Cookies on this website

We use cookies to ensure that we give you the best experience on our website. If you click 'Accept all cookies' we'll assume that you are happy to receive all cookies and you won't see this message again. If you click 'Reject all non-essential cookies' only necessary cookies providing core functionality such as security, network management, and accessibility will be enabled. Click 'Find out more' for information on how to change your cookie settings.

INTRODUCTION: Respiratory syncytial virus (RSV) is the single most important cause of severe respiratory illness in infants. There is no effective vaccine and the only effective treatment available is the monoclonal antibody palivizumab which reduces the risk of severe RSV disease in prematurely born infants. However, palivizumab is too costly to allow for wide implementation and thus treatment is restricted to supportive care. Despite extensive efforts to develop a vaccine, progress has been hindered by the difficulty in measuring and assessing immunological correlates of RSV vaccine efficacy in the presence of high levels of pre-existing RSV antibodies. METHODS: Here we describe a new method for measuring the functional activity of antibodies induced by vaccination distinct from pre-existing antibodies. Antibodies in lymphocyte supernatants (ALS) from the cultured peripheral blood mononuclear cells (PBMCs) of young adults who had recently been vaccinated with a novel RSV candidate vaccine were directly assayed for virus neutralising activity. An ELISA method was used to measure antibodies in nasal and serum samples and then compared with the adapted ALS based method. RESULTS: There was a wide background distribution of RSV-specific antibodies in serum and nasal samples that obscured vaccine-specific responses measured two weeks after vaccination. No RSV-specific antibodies were observed at baseline in ALS samples, but a clear vaccine-specific antibody response was observed in ALS seven days after the administration of each dose of vaccine. These vaccine-specific antibodies in ALS displayed functional activity in vitro, and quantification of this functional activity was unperturbed by pre-existing antibodies from natural exposure. The results demonstrate a promising new approach for assessing functional immune responses attributed to RSV vaccines.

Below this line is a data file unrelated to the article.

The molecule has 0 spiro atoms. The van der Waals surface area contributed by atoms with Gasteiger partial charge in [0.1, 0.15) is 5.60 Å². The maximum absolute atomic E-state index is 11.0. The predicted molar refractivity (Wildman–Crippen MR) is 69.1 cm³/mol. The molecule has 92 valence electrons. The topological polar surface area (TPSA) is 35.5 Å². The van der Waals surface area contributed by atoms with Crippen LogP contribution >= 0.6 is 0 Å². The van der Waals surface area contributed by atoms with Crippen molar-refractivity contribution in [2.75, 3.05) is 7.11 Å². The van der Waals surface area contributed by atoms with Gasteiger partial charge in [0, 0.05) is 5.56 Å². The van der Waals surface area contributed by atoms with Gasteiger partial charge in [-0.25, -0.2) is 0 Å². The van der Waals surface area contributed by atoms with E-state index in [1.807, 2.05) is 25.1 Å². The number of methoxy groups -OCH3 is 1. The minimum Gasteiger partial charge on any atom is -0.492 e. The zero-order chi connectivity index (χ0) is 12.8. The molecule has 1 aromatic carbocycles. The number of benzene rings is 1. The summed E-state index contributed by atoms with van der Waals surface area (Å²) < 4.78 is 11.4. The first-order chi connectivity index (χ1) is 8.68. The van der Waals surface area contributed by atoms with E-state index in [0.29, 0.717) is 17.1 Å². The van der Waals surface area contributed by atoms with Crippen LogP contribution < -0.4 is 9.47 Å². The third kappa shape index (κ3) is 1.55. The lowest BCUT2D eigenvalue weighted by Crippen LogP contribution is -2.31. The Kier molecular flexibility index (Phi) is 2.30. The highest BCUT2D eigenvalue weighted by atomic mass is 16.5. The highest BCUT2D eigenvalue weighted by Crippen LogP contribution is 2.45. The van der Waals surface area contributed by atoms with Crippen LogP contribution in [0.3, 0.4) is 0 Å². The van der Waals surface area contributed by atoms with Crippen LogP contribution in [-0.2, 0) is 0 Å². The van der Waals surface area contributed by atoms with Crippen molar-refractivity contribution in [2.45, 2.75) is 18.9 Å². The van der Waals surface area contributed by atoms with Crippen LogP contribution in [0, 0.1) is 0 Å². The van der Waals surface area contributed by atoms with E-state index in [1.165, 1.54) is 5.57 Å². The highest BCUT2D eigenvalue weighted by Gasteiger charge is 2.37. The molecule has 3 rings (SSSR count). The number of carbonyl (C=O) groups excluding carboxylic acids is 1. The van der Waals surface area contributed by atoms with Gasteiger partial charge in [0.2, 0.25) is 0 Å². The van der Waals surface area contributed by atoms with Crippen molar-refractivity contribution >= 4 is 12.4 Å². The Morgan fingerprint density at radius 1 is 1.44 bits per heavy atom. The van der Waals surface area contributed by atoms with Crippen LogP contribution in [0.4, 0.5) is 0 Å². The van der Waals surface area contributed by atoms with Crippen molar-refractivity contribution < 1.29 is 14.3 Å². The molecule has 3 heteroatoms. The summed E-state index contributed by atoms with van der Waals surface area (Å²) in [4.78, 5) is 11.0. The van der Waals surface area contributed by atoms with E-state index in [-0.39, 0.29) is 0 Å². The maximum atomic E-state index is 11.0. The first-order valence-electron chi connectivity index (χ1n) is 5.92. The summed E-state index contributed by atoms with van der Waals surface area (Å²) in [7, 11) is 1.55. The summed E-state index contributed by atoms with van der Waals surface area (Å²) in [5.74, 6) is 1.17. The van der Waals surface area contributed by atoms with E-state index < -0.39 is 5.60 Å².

Original publication




Journal article



Publication Date





6988 - 6994


Antibodies, Antibodies in lymphocyte supernatant, Plasmablasts, Respiratory syncytial virus, Adolescent, Adult, Antibodies, Neutralizing, Antibodies, Viral, Cells, Cultured, Culture Media, Enzyme-Linked Immunosorbent Assay, Female, Humans, Lymphocytes, Male, Middle Aged, Nasal Mucosa, Neutralization Tests, Respiratory Syncytial Virus Infections, Respiratory Syncytial Virus Vaccines, Respiratory Syncytial Virus, Human, Serum, Young Adult